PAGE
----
24 Frames

Movies: Past, present and future

Category: Thor

Critical Mass: 'Thor' swings his hammer and the critics scream

May 6, 2011 |  2:55 pm


Bridges are the key theme of this weekend's "Thor," a film that bridges us from the doldrums of spring releases to the flashier, if not better, world of summer blockbusters. It also serves as another step in the bridge from the first "Iron Man" in 2008 to next summer's superhero all-star jam, "The Avengers." And within the film itself, a superhero actioner about the Norse god of thunder and his adventures in his home of Asgard and on Earth, a rainbow bridge connects the well-regarded Asgard sections of the film with the less successful Earth sections, set in Puente Antiguo, N.M. (which means "Old Bridge").

According to Times critic Kenneth Turan, the film also attempts to bridge director Kenneth Branagh's high-minded Shakespearean intentions with Marvel Entertainment's bottom-line-oriented need to crank out entertainment product. However, Turan doesn't exactly see it as a bridge: "Think of 'Thor' as the ultimate Superhero Smackdown." Surprisingly, he finds no winner. Both titanic forces fight to a draw in his estimation. He writes, " 'Thor' has its strengths, but it is finally something of a mishmash with designs on being more interesting than it manages to be."

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Around Town: Kenneth Branagh, Elizabeth Taylor, Rudolph Valentino and more

May 5, 2011 |  5:00 am


With his latest directorial effort, "Thor," arriving in theaters Friday, Kenneth Branagh is being feted at the American Cinematheque's Aero Theatre in Santa Monica.

"Resurrecting the Bard: An In Person Tribute to Kenneth Branagh" kicks off Friday with his acclaimed 1993 adaptation of Shakespeare's "Much Ado About Nothing," starring Branagh, his ex-wife Emma Thompson, Michael Keaton, Denzel Washington and Keanu Reeves, along with his rarely seen 1995 comedy "A Midwinter's Tale," about an actor who decides to stage "Hamlet" with amateurs. Saturday's program features his acclaimed 1989 film "Henry V," for which he earned Oscar nominations for lead actor and director, and the 1991 thriller "Dead Again," in which he stars in as a private detective in L.A.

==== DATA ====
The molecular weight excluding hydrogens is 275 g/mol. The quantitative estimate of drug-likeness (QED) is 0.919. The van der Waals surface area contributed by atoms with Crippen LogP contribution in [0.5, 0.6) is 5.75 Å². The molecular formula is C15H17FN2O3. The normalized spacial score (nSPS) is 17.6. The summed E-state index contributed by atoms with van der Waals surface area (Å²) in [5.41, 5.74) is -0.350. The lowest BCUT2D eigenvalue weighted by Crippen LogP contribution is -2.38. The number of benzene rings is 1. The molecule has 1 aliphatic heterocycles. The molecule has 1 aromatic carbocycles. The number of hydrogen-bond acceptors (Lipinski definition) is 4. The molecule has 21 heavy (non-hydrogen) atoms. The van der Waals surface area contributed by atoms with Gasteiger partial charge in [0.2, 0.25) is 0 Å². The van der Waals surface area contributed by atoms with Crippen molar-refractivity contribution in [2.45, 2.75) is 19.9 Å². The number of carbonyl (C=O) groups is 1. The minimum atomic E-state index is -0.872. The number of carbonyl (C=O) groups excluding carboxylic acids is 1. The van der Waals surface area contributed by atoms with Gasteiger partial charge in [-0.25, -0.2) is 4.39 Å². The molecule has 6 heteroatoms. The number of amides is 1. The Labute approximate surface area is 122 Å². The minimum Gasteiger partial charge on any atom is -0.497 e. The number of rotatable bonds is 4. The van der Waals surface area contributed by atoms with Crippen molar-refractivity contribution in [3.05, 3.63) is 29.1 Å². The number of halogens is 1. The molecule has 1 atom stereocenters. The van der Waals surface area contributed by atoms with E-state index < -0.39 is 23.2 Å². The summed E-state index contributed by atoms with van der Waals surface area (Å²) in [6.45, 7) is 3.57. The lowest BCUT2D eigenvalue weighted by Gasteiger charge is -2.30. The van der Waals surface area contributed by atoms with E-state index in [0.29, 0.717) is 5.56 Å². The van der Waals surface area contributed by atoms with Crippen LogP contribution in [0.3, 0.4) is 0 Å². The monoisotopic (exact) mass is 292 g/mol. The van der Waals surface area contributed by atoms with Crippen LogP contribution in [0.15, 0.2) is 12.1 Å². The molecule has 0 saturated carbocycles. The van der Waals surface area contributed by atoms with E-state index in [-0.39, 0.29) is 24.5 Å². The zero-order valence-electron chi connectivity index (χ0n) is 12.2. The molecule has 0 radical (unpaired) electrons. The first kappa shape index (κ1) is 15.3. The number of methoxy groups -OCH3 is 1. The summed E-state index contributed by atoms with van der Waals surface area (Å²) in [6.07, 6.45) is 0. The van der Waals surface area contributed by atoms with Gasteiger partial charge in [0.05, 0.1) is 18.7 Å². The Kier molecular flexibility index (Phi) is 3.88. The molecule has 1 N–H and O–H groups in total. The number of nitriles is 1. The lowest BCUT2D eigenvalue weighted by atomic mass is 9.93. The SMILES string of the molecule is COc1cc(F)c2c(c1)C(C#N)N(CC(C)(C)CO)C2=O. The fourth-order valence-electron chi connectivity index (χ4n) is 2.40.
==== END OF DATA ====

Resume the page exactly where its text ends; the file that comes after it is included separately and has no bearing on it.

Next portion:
Branagh appears in person Sunday at the screening of his all-star 1996 version of "Hamlet," in which he plays the famous Dane.

The Cinematheque's Egyptian Theatre presents a tribute to Elizabeth Taylor with a retrospective that opens Thursday evening with two films Taylor made with Montgomery Clift: 1951's "A Place in the Sun," which won numerous Oscars, including best director for George Stevens, and 1959's melodrama "Suddenly, Last Summer," for which Taylor and Katharine Hepburn earned lead actress Oscar nominations. 

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'Thor' trailer promises full brunt of Chris Hemsworth's strength, Marvel's postproduction budget [video]

February 21, 2011 |  5:19 pm

"The battle comes to Earth," the intertitles in the new "Thor" trailer promise, though how enthusiastically Earth will want to watch remains an open question. The marketing spot for Kenneth Branagh's Marvel movie begins with some "Harry and the Hendersons" moments (most of them played with Natalie Portman as the straight woman) as Chris Hemsworth's brutish visitor from another planet adjusts to American customs like drinking out of a mug. Then it gets to the real business at hand: CG monsters threatening a planet that Hemsworth's armor-wearing Thor, cast away from his own planet, will (presumably) come around to save. There are explosions, and plenty of disaster-movie dialogue -- "these people are innocent" and "I have no plans to die today" -- and some more explosions. The movie hits on May 6.


-- Steven Zeitchik




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